Employee Leave (FMLA and ADA)

As a follow up to Fiona Ong’s blog post detailing the highly disturbing (but sadly not surprising) treatment[1] of an associate who interviewed for and accepted a new position while on parental leave, this blog post focuses on how employers can best support their employees who have taken parental leave—both those who have given birth and those who take caregiving leave and are adjusting to new responsibilities as a parent. As an employment lawyer and mom who returned to full-time work after having three children, here are some tips to support your new parents in the workplace.

Continue Reading Maternity Leave ≠ Sitting on Your Ass: Part II

So some of you may have seen the recent uproar over a senior (labor and employment) attorney’s text message to an associate who found another job while she was on maternity leave. Many, including me, found the text to be wildly offensive and inappropriate. And because I’m a nerd, I also found a lot of lessons for employers.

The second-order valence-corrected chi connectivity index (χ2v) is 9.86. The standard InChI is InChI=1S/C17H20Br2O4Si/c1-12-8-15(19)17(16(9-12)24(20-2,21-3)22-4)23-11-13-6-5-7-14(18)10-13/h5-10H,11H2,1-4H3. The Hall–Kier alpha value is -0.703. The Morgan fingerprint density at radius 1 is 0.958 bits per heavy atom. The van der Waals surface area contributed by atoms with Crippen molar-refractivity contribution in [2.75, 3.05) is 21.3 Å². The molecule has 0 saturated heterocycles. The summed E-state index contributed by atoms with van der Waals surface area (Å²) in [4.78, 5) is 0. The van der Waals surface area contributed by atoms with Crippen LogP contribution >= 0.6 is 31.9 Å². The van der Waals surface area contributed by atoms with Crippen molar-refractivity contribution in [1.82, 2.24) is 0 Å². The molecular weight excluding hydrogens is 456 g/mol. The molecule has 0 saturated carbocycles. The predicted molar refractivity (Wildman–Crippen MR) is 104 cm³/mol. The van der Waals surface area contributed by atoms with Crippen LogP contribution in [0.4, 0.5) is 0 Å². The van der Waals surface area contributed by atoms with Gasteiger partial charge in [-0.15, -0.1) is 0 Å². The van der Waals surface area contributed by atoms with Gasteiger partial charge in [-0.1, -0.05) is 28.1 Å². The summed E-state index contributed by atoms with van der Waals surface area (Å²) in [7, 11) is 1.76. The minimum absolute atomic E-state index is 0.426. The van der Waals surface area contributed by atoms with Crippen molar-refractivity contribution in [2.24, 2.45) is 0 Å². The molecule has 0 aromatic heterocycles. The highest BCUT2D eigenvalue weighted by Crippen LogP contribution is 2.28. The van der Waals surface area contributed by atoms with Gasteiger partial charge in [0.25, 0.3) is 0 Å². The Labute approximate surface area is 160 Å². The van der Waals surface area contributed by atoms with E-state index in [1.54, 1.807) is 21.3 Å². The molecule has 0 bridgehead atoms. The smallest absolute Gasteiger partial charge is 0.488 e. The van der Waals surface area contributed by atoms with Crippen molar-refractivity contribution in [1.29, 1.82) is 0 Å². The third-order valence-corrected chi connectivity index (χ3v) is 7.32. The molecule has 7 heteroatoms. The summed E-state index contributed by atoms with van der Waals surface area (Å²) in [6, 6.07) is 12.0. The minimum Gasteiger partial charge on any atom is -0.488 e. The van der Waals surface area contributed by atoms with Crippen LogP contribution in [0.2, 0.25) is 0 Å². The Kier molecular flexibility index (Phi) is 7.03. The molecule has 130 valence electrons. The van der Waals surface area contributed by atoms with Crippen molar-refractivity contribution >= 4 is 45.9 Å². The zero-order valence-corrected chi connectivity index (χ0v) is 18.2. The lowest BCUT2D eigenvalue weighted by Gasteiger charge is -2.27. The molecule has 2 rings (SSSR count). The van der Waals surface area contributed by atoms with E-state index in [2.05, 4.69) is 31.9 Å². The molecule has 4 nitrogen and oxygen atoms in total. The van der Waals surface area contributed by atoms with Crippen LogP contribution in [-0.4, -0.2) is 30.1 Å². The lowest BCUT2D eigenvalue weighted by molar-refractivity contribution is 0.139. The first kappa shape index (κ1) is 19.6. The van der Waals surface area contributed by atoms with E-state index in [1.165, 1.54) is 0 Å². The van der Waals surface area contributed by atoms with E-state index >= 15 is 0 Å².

Continue Reading Maternity Leave ≠ Sitting on Your Ass

Well, the 2022 World Cup is finally underway in Qatar. Although professional soccer does not drive quite the same amount of interest among the U.S. populace as, say, football (Go Ravens!) or basketball, the World Cup is still one of the major sporting events in the world – and there are likely many employees who are following it rather closely. And unlike last time in 2018, the U.S. team has qualified for the tournament, so there may be some patriotism at play here. So we thought we might offer employers some guidance on World Cup issues in the workplace.

Continue Reading An Employer’s Guide to the World Cup